- July 1, 2016; Vol. 3, Number 7

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DC Plan of the Future: BNY Mellon report finds that strategies exist for the so-called institutionalization of DC plans


Since the introduction of the first private pension plan by American Express in 1875, pensions have evolved into a highly sophisticated institutional industry. With the need to meet pension obligations, defined benefit (DB) plans and their sponsors have looked at many different ways to achieve these objectives, leveraging broad asset allocation, investment structures and other techniques. While acknowledging that maintaining DB plans was either too expensive or too burdensome, many of the interviewed sponsors wanted to be able to replicate some of the efficiencies they had utilized in running DB plans. Comparing the DB experience to the more typical approach on the defined contribution (DC) side, a number of shortcomings are often identified with DC plans:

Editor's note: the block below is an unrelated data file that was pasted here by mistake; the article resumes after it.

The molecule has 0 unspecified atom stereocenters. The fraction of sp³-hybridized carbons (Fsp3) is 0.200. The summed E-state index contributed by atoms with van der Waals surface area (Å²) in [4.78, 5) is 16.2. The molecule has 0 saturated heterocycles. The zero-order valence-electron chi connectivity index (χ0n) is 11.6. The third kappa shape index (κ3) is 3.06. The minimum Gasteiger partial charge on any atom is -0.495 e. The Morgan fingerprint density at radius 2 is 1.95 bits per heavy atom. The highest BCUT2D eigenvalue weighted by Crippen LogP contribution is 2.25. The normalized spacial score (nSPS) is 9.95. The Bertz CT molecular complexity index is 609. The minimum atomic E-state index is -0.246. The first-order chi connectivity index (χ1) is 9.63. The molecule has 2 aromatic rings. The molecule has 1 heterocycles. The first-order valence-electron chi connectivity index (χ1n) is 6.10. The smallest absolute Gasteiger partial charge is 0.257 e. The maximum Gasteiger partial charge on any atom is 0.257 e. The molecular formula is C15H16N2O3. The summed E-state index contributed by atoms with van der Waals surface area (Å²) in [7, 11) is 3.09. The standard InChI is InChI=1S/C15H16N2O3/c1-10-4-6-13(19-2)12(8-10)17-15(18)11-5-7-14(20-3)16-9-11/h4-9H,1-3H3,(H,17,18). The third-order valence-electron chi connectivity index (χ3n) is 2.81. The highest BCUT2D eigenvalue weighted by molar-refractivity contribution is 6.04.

• Higher costs

• Limited access to alternative investments, limiting employees’ ability to increase returns and reduce risk through diversification

• Uncertain final benefit with participants bearing i

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